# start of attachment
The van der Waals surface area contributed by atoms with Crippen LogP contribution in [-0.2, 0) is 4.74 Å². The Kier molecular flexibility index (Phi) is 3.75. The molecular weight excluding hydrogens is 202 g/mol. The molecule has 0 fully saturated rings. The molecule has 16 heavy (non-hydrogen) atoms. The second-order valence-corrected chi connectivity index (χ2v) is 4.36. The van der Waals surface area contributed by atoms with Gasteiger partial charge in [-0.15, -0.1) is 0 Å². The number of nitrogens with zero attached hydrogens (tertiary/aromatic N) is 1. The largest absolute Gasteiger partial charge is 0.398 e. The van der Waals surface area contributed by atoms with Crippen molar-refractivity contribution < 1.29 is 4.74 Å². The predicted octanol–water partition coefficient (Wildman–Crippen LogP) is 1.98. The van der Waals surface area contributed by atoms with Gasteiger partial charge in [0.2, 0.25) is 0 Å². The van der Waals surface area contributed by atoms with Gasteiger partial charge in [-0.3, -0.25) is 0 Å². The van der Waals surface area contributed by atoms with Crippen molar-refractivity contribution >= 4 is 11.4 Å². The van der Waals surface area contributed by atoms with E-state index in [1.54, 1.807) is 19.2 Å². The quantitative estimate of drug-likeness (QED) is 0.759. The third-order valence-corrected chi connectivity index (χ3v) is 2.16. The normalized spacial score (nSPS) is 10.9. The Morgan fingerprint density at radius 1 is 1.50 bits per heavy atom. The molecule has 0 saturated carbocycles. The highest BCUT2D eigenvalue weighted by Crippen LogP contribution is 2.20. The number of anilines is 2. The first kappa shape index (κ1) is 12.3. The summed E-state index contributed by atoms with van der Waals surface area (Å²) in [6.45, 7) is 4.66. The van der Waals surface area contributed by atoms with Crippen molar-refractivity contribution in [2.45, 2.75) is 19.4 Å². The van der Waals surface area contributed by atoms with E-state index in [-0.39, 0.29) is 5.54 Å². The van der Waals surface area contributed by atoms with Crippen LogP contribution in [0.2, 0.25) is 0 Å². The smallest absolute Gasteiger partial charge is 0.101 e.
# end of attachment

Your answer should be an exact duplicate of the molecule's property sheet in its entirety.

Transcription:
The van der Waals surface area contributed by atoms with Crippen LogP contribution in [-0.2, 0) is 4.74 Å². The Kier molecular flexibility index (Phi) is 3.75. The molecular weight excluding hydrogens is 202 g/mol. The molecule has 0 fully saturated rings. The molecule has 16 heavy (non-hydrogen) atoms. The second-order valence-corrected chi connectivity index (χ2v) is 4.36. The van der Waals surface area contributed by atoms with Gasteiger partial charge in [-0.15, -0.1) is 0 Å². The number of nitrogens with zero attached hydrogens (tertiary/aromatic N) is 1. The largest absolute Gasteiger partial charge is 0.398 e. The van der Waals surface area contributed by atoms with Crippen molar-refractivity contribution < 1.29 is 4.74 Å². The predicted octanol–water partition coefficient (Wildman–Crippen LogP) is 1.98. The van der Waals surface area contributed by atoms with Gasteiger partial charge in [0.2, 0.25) is 0 Å². The van der Waals surface area contributed by atoms with Gasteiger partial charge in [-0.3, -0.25) is 0 Å². The van der Waals surface area contributed by atoms with Crippen molar-refractivity contribution >= 4 is 11.4 Å². The van der Waals surface area contributed by atoms with E-state index in [1.54, 1.807) is 19.2 Å². The quantitative estimate of drug-likeness (QED) is 0.759. The third-order valence-corrected chi connectivity index (χ3v) is 2.16. The normalized spacial score (nSPS) is 10.9. The Morgan fingerprint density at radius 1 is 1.50 bits per heavy atom. The molecule has 0 saturated carbocycles. The highest BCUT2D eigenvalue weighted by Crippen LogP contribution is 2.20. The number of anilines is 2. The first kappa shape index (κ1) is 12.3. The summed E-state index contributed by atoms with van der Waals surface area (Å²) in [6.45, 7) is 4.66. The van der Waals surface area contributed by atoms with Crippen molar-refractivity contribution in [2.45, 2.75) is 19.4 Å². The van der Waals surface area contributed by atoms with E-state index in [-0.39, 0.29) is 5.54 Å². The van der Waals surface area contributed by atoms with Crippen LogP contribution in [0.2, 0.25) is 0 Å². The smallest absolute Gasteiger partial charge is 0.101 e.